Medical aid in dying (MAiD) for mental health is eugenics in action
Content warning: mental health struggles, suicidal ideation, death
I am autistic, chronically ill, socially isolated and have experienced intense autistic burnout which can lead to thoughts of not wanting to be alive anymore. For these reasons, the issue of medical aid in dying (MAiD) is personal to me. On the surface, it may seem like a compassionate option for those living with mental health challenges or chronic pain, one of my health issues, but the reality is much more complex.
Our society has long failed to provide adequate support for vulnerable individuals, particularly those with mental health conditions and those who are poor and socially isolated. In the absence of necessary resources and care, the option of MAiD can seem like the only way out for some. However, this means that MAiD is not a genuine choice but a symptom of a system that prioritizes profit over people.
We are often told that mental health struggles are the result of personal failings, that we just need to engage in therapy, do some “self-care”, and take the right medication. But in reality, systemic failures are often the real culprit. This false narrative is particularly dangerous when considering the option of MAiD. The eugenicist nature of MAiD becomes clear when we consider who is most likely to choose this option. Individuals who are marginalized, stigmatized and devalued by society are more likely to see MAiD as a way out. This includes people with disabilities, mental health conditions, and those who are poor and socially isolated.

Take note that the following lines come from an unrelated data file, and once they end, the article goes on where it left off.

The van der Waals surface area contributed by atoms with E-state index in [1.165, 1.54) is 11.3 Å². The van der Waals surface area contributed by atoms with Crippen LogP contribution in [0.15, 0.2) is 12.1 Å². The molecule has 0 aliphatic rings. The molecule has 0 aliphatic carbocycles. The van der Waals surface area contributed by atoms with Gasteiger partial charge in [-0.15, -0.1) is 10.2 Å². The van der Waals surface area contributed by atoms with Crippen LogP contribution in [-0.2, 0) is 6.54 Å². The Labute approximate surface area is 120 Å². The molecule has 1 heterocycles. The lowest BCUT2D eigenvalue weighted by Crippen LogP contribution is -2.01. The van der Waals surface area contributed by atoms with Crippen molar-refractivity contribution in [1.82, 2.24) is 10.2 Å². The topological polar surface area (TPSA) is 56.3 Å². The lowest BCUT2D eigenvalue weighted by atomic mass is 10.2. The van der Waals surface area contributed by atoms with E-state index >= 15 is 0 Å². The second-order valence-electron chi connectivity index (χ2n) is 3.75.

Instead of providing the support and care that individuals need to live fulfilling lives, society is encouraging those deemed “less valuable” to end their lives and make their organs available for transplants. This application of MAiD is a modern-day form of eugenics, where certain lives are deemed not worth living and are encouraged to end prematurely.
As someone who has considered MAiD in the past, I can attest to the feelings of hopelessness and isolation that can come with mental health challenges. But we must not let society convince us that we are disposable, that our lives are worth less than others. We must fight against the false narrative around mental health and demand better resources and care for all individuals. This is not just a matter of life and death, it is a matter of justice and human rights.
This article comes from my brain but was generated with the help of ChatGPT